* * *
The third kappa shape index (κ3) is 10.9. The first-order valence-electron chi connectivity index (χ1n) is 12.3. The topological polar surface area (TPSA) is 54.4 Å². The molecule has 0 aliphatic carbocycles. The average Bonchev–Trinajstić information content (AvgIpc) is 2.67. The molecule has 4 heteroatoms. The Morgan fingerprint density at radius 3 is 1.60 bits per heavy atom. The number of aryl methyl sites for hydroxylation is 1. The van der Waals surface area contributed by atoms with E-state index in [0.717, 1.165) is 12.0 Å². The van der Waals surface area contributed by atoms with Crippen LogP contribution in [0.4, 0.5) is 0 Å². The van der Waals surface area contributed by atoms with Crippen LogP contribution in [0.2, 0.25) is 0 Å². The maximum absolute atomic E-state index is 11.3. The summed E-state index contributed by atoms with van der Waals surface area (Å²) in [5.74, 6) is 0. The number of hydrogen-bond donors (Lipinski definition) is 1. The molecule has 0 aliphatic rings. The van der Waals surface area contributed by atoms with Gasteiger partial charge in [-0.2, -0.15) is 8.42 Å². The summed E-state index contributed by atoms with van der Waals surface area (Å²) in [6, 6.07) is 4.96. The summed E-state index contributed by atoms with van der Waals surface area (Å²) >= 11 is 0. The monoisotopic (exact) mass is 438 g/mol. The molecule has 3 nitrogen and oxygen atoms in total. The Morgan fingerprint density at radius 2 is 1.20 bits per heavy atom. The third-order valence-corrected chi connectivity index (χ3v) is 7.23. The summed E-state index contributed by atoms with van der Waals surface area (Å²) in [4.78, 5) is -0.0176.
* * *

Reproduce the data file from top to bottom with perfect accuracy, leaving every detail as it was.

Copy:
The third kappa shape index (κ3) is 10.9. The first-order valence-electron chi connectivity index (χ1n) is 12.3. The topological polar surface area (TPSA) is 54.4 Å². The molecule has 0 aliphatic carbocycles. The average Bonchev–Trinajstić information content (AvgIpc) is 2.67. The molecule has 4 heteroatoms. The Morgan fingerprint density at radius 3 is 1.60 bits per heavy atom. The number of aryl methyl sites for hydroxylation is 1. The van der Waals surface area contributed by atoms with E-state index in [0.717, 1.165) is 12.0 Å². The van der Waals surface area contributed by atoms with Crippen LogP contribution in [0.4, 0.5) is 0 Å². The van der Waals surface area contributed by atoms with Crippen LogP contribution in [0.2, 0.25) is 0 Å². The maximum absolute atomic E-state index is 11.3. The summed E-state index contributed by atoms with van der Waals surface area (Å²) in [5.74, 6) is 0. The number of hydrogen-bond donors (Lipinski definition) is 1. The molecule has 0 aliphatic rings. The van der Waals surface area contributed by atoms with Gasteiger partial charge in [-0.2, -0.15) is 8.42 Å². The summed E-state index contributed by atoms with van der Waals surface area (Å²) in [6, 6.07) is 4.96. The summed E-state index contributed by atoms with van der Waals surface area (Å²) >= 11 is 0. The monoisotopic (exact) mass is 438 g/mol. The molecule has 3 nitrogen and oxygen atoms in total. The Morgan fingerprint density at radius 2 is 1.20 bits per heavy atom. The third-order valence-corrected chi connectivity index (χ3v) is 7.23. The summed E-state index contributed by atoms with van der Waals surface area (Å²) in [4.78, 5) is -0.0176.